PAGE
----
- Long-term focus. Property appreciation is also a strategy made for the long term. Rather than scrambling to make sure you remain cash flow positive every month, buying a property you know will pay off eventually can help you put your mind at ease.
- Liquidity of tenants. Relying too much on tenants can be risky. There’s no guarantee your tenants will be willing to pay the rent prices you need to remain profitable, and there’s no guarantee they’re going to stay for longer than the terms of your lease indicate. That makes property appreciation a less volatile option to optimize for.
Variables to Consider
Obviously, both rental prices and property appreciation have their merits, but there are some important variables that could swing the pendulum either way:
- Rent prices. If the rent prices of a given neighborhood, compared to what you’d be paying on a mortgage, are exceptionally high, it’s definitely worth optimizing for rent. Even if it means seeing a lower return on your property in terms of appreciation, you may be able to charge more than 5 percent of the property’s value. If an area is that in-demand, it’s definitely worth pursuing.
- Personal wealth. You’ll also want to consider how much personal wealth you’ve already accumulated. If you’re able to make a substantial down payment, your monthly costs will be much lower, and you won’t have to worry much about cash flow. You’ll also have a built-in safeguard against unexpected repairs and maintenance, negating another benefit of focusing on rent. In this case, it may be better for you to focus on properties with the highest potential rates of appreciation.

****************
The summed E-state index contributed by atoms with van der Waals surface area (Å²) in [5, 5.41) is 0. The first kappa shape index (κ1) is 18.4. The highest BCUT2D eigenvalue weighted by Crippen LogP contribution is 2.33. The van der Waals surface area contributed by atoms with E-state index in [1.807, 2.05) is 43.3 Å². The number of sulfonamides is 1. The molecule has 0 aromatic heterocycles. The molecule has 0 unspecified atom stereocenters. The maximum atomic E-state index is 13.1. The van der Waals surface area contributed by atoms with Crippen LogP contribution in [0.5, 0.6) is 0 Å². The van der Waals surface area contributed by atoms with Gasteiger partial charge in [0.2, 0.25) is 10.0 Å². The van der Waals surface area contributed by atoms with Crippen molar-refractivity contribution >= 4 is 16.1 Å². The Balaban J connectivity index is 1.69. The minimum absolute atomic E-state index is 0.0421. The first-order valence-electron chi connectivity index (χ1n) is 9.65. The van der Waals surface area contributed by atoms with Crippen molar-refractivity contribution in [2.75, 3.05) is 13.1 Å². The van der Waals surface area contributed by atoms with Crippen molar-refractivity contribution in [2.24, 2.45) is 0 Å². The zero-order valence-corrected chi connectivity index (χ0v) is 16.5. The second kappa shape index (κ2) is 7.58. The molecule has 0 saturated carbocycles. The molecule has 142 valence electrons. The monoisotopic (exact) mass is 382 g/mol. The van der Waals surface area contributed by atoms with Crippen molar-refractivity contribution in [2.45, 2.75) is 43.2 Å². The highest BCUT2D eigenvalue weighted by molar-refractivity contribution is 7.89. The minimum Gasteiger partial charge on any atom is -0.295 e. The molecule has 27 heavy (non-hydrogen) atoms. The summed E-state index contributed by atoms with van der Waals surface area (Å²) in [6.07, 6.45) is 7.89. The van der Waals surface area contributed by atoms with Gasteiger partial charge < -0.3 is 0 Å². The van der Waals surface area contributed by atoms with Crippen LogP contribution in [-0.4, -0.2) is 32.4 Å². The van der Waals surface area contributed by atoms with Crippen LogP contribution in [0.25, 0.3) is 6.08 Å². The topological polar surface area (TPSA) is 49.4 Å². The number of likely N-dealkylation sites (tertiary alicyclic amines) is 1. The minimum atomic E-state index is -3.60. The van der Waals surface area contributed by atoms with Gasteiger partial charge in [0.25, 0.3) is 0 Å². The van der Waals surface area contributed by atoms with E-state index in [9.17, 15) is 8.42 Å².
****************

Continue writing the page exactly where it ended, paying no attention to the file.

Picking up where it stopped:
- Time investments. Managing a property to ensure minimal tenant turnover can take hours of your time, but it will cost you even more time to repair a property in pursuit of “flipping” it. Depending on how much time you have to spare (including whether you already have a full-time job), you may lean toward one option over the other.
- Goals and vision. Different people enter property investing for different reasons. If the idea of actively managing a property appeals to you, focus on the rental aspect. If you’re more interested in cultivating a valuable home, property appreciation may be a more enjoyable focus for you.
The Bottom Line
The bottom line is that both rental prices and property appreciation are important to consider if you truly want to maximize your profitability. Without a steady stream of income from rent, your mortgage could drain you dry or put you in a compromising financial position. Without steady growth in your property’s value, your rental income could cause you to barely break even. If you’re new to the game, try to choose a property with a fair balance between these dimensions.
While you’re at it, you’ll want to minimize your risk and make sure everything at you property runs smoothly. If you don’t have much experience, one of your best options is to hire a property management service to handle things for you. Contact Green Residential today for more information about how we can help you maximize your property’s profitability!